There’s something about Disney classics. Whether it’s the cartoons or the musicals (this writer can’t speak for the live-action versions as she hasn’t watched any of them for fear of childhood ruination), it just has the kind of magic that keeps you coming back for more.
'Aladdin The Musical' was no different.
The music, the songs, the drama and the stage! Ooohh… you’re going to be reading a lot about how magnificent the stage was in the rest of the article, especially since we got little glimpses of what goes on behind-the-scenes.
You’d think knowing the mechanics of how things work will take away the enjoyment of the show, but nope.
Knowing a little bit of what goes on behind the curtain – the props, costumes, the timing of everything, the sweat and toil of hundreds of people making the show happen every day – just increased our appreciation of the play when we got to watch it.
What goes on behind the scenes?
In the cartoon and the live action movie, Aladdin has his trusted little magic carpet that allows him to show Princess Jasmine 'a whole new world' (nope, we're not going to apologise for that).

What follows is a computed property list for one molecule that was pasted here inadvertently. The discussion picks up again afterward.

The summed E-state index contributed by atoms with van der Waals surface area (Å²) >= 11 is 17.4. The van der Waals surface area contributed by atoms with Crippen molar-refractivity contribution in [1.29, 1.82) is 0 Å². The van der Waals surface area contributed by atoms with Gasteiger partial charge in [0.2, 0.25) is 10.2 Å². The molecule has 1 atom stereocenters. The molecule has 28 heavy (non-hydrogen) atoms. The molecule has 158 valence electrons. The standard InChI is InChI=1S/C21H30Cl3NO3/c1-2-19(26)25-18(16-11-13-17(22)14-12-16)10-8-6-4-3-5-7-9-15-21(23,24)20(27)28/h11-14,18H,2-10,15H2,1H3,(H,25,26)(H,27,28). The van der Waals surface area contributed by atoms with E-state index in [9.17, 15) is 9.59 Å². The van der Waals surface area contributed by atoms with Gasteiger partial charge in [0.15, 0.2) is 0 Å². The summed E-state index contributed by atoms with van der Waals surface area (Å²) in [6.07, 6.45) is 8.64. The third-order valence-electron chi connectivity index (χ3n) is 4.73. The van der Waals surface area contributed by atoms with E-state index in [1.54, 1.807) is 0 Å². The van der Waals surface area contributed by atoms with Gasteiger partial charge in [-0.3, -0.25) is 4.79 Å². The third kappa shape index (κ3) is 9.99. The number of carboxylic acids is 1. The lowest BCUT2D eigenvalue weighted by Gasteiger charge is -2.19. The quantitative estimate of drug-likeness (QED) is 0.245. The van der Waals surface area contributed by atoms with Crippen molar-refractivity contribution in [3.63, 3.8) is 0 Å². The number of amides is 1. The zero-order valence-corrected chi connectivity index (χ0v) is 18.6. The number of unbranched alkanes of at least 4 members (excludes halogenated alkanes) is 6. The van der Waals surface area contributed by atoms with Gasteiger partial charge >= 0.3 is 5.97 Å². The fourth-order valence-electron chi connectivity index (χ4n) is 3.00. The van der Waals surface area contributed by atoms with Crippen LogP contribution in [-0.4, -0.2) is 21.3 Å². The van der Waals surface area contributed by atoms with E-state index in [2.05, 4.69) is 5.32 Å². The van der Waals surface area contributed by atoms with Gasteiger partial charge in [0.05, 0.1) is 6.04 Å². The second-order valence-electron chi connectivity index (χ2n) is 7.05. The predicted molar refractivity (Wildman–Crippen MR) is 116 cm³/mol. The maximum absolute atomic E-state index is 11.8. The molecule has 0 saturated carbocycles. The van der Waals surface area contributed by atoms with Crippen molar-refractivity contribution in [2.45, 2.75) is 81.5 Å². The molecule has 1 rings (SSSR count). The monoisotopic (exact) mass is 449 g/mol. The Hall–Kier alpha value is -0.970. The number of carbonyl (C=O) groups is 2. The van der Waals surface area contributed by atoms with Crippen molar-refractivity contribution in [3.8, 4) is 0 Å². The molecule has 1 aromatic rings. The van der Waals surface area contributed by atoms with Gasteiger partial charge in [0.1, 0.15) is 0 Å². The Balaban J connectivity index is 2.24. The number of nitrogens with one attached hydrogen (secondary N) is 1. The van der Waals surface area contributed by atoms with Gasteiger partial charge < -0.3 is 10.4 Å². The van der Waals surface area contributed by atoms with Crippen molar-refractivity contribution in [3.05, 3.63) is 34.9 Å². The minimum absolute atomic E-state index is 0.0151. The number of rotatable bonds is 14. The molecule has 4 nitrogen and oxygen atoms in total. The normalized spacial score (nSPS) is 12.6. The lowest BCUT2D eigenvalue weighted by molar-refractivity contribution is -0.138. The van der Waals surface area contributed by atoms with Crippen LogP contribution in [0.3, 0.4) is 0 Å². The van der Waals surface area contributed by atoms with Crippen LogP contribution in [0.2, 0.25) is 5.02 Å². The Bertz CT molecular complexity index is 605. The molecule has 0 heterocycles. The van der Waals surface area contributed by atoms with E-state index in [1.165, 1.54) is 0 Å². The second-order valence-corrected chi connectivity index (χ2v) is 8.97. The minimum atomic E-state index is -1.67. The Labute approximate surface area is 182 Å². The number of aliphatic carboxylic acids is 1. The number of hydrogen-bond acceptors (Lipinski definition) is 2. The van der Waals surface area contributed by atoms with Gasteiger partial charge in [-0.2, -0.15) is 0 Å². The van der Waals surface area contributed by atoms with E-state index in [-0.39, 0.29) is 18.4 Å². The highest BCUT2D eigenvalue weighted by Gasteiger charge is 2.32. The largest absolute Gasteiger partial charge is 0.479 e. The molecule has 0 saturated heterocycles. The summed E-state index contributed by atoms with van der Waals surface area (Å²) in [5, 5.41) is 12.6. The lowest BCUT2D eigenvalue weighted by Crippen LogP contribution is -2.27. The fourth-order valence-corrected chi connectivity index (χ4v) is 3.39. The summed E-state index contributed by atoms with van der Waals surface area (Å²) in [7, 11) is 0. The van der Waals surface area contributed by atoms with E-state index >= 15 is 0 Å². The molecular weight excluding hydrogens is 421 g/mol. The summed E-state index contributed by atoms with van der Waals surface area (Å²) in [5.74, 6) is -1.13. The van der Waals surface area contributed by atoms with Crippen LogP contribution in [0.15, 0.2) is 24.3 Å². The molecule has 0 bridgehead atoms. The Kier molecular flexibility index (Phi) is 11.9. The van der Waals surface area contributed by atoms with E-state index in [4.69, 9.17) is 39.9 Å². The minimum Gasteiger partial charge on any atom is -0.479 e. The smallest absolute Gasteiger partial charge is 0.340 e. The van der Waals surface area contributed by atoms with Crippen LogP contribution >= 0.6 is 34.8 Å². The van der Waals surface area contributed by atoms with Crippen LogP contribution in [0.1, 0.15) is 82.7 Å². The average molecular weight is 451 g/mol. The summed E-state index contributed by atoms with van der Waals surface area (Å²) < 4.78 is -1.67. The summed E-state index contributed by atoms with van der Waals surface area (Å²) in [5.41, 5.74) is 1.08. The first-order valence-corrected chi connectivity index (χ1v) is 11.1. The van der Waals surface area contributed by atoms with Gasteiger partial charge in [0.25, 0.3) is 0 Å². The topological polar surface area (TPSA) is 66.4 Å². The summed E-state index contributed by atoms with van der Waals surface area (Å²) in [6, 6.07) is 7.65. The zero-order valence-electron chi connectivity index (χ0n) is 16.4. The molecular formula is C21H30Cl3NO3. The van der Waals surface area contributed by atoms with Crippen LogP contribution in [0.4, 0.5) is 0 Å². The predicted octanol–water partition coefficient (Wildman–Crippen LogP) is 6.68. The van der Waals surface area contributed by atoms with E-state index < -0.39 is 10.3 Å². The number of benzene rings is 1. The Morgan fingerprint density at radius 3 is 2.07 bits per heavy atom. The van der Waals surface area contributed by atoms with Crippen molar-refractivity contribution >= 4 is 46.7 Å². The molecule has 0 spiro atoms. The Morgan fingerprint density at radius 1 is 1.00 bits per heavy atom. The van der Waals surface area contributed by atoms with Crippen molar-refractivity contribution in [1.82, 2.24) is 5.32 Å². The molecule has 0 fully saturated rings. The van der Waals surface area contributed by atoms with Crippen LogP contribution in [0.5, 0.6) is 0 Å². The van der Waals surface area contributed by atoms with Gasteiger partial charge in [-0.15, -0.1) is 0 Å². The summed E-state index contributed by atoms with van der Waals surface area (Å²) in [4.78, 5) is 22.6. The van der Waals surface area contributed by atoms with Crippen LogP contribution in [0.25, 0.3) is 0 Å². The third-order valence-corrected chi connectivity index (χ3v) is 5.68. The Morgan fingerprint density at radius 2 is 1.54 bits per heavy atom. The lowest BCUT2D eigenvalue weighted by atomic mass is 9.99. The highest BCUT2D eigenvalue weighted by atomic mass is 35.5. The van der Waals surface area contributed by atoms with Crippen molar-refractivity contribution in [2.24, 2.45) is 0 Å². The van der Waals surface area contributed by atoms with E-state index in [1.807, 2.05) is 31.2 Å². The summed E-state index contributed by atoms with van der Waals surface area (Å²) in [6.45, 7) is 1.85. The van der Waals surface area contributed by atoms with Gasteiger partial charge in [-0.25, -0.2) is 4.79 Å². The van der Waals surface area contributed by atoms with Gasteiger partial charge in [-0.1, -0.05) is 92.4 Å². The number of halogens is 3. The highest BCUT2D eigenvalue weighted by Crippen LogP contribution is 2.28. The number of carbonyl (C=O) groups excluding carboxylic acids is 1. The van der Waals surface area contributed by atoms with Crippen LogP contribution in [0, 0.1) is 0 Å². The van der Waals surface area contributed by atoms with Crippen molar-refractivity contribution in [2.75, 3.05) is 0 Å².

There is a magic carpet scene in 'Aladdin The Musical', too, but the mechanics of how it works were kept a secret from us.
We’re still disappointed that we were not let in on the secret of how the magic carpet flew – though we have a few theories – but we’re happy to have learnt a few things, like how the whole floor of the stage and the props were operated by the production company.
All those ‘buildings’ and backdrops you see moving about the stage isn’t moved with actual magic, sadly. Some of them are controlled with a remote control, like giant remote-control cars, while others are attached to cables that are used to pull them up and down.
The hanging sceneries alone weighs about 20 tonnes – that’s a lot of weight hanging above the actors on stage!
We were told that the floor of the stage itself is transported wherever the production company goes as it is specifically made to allow the props on stage to be moved to the right positions at the right time.